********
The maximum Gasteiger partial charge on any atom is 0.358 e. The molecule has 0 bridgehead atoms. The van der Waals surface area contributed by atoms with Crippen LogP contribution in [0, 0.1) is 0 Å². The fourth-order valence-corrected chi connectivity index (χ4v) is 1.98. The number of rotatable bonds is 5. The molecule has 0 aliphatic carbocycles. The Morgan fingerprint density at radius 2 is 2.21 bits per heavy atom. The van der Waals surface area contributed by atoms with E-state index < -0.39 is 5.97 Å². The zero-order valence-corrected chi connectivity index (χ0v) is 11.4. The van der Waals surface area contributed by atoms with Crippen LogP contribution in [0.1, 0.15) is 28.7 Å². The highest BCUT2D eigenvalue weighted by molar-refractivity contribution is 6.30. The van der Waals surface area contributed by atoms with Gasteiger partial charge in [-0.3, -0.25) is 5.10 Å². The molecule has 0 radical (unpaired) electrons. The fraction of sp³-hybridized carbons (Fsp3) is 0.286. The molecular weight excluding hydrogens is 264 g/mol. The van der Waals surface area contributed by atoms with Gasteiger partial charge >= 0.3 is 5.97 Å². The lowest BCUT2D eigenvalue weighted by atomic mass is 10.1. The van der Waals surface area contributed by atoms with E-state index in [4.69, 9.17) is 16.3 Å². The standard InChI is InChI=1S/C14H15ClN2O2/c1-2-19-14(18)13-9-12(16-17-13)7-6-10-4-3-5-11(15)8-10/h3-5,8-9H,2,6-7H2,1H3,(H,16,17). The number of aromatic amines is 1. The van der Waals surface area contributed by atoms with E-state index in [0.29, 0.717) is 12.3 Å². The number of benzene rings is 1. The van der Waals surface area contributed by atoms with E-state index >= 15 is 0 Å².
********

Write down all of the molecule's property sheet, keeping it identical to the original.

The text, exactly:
The maximum Gasteiger partial charge on any atom is 0.358 e. The molecule has 0 bridgehead atoms. The van der Waals surface area contributed by atoms with Crippen LogP contribution in [0, 0.1) is 0 Å². The fourth-order valence-corrected chi connectivity index (χ4v) is 1.98. The number of rotatable bonds is 5. The molecule has 0 aliphatic carbocycles. The Morgan fingerprint density at radius 2 is 2.21 bits per heavy atom. The van der Waals surface area contributed by atoms with E-state index < -0.39 is 5.97 Å². The zero-order valence-corrected chi connectivity index (χ0v) is 11.4. The van der Waals surface area contributed by atoms with Crippen LogP contribution in [0.1, 0.15) is 28.7 Å². The highest BCUT2D eigenvalue weighted by molar-refractivity contribution is 6.30. The van der Waals surface area contributed by atoms with Gasteiger partial charge in [-0.3, -0.25) is 5.10 Å². The molecule has 0 radical (unpaired) electrons. The fraction of sp³-hybridized carbons (Fsp3) is 0.286. The molecular weight excluding hydrogens is 264 g/mol. The van der Waals surface area contributed by atoms with Gasteiger partial charge >= 0.3 is 5.97 Å². The lowest BCUT2D eigenvalue weighted by atomic mass is 10.1. The van der Waals surface area contributed by atoms with E-state index in [4.69, 9.17) is 16.3 Å². The standard InChI is InChI=1S/C14H15ClN2O2/c1-2-19-14(18)13-9-12(16-17-13)7-6-10-4-3-5-11(15)8-10/h3-5,8-9H,2,6-7H2,1H3,(H,16,17). The number of aromatic amines is 1. The van der Waals surface area contributed by atoms with E-state index in [0.29, 0.717) is 12.3 Å². The number of benzene rings is 1. The van der Waals surface area contributed by atoms with E-state index >= 15 is 0 Å².